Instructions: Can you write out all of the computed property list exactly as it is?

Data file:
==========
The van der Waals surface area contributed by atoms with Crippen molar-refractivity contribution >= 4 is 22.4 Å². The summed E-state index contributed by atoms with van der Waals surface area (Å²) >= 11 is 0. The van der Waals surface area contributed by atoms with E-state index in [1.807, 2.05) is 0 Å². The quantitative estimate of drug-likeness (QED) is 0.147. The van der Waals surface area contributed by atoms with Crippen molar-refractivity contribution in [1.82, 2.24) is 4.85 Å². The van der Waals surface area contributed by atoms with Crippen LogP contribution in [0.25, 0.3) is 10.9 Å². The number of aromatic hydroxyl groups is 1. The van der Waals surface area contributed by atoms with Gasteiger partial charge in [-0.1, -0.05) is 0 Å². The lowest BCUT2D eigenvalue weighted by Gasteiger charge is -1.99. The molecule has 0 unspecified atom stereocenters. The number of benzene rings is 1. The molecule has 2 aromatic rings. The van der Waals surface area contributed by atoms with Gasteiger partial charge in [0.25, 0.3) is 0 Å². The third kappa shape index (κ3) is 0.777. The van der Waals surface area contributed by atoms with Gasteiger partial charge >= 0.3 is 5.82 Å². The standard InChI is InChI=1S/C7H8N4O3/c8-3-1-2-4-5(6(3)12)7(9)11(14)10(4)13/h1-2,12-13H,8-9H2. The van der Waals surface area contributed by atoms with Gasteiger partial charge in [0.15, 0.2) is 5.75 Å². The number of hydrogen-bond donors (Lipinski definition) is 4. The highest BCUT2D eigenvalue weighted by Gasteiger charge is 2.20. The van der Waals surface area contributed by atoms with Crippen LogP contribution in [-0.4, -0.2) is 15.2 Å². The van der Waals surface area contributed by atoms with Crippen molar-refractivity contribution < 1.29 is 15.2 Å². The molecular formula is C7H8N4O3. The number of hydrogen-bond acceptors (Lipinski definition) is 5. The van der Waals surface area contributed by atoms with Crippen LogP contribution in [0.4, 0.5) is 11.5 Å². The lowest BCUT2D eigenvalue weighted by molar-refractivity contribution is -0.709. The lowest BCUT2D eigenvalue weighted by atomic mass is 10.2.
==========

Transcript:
The van der Waals surface area contributed by atoms with Crippen molar-refractivity contribution >= 4 is 22.4 Å². The summed E-state index contributed by atoms with van der Waals surface area (Å²) >= 11 is 0. The van der Waals surface area contributed by atoms with E-state index in [1.807, 2.05) is 0 Å². The quantitative estimate of drug-likeness (QED) is 0.147. The van der Waals surface area contributed by atoms with Crippen molar-refractivity contribution in [1.82, 2.24) is 4.85 Å². The van der Waals surface area contributed by atoms with Crippen LogP contribution in [0.25, 0.3) is 10.9 Å². The number of aromatic hydroxyl groups is 1. The van der Waals surface area contributed by atoms with Gasteiger partial charge in [-0.1, -0.05) is 0 Å². The lowest BCUT2D eigenvalue weighted by Gasteiger charge is -1.99. The molecule has 0 unspecified atom stereocenters. The number of benzene rings is 1. The molecule has 2 aromatic rings. The van der Waals surface area contributed by atoms with Gasteiger partial charge in [0.25, 0.3) is 0 Å². The third kappa shape index (κ3) is 0.777. The van der Waals surface area contributed by atoms with Gasteiger partial charge >= 0.3 is 5.82 Å². The standard InChI is InChI=1S/C7H8N4O3/c8-3-1-2-4-5(6(3)12)7(9)11(14)10(4)13/h1-2,12-13H,8-9H2. The van der Waals surface area contributed by atoms with Gasteiger partial charge in [0.15, 0.2) is 5.75 Å². The number of hydrogen-bond donors (Lipinski definition) is 4. The highest BCUT2D eigenvalue weighted by Gasteiger charge is 2.20. The van der Waals surface area contributed by atoms with Crippen LogP contribution in [-0.4, -0.2) is 15.2 Å². The van der Waals surface area contributed by atoms with Crippen molar-refractivity contribution < 1.29 is 15.2 Å². The molecular formula is C7H8N4O3. The number of hydrogen-bond acceptors (Lipinski definition) is 5. The van der Waals surface area contributed by atoms with Crippen LogP contribution in [0.4, 0.5) is 11.5 Å². The lowest BCUT2D eigenvalue weighted by molar-refractivity contribution is -0.709. The lowest BCUT2D eigenvalue weighted by atomic mass is 10.2.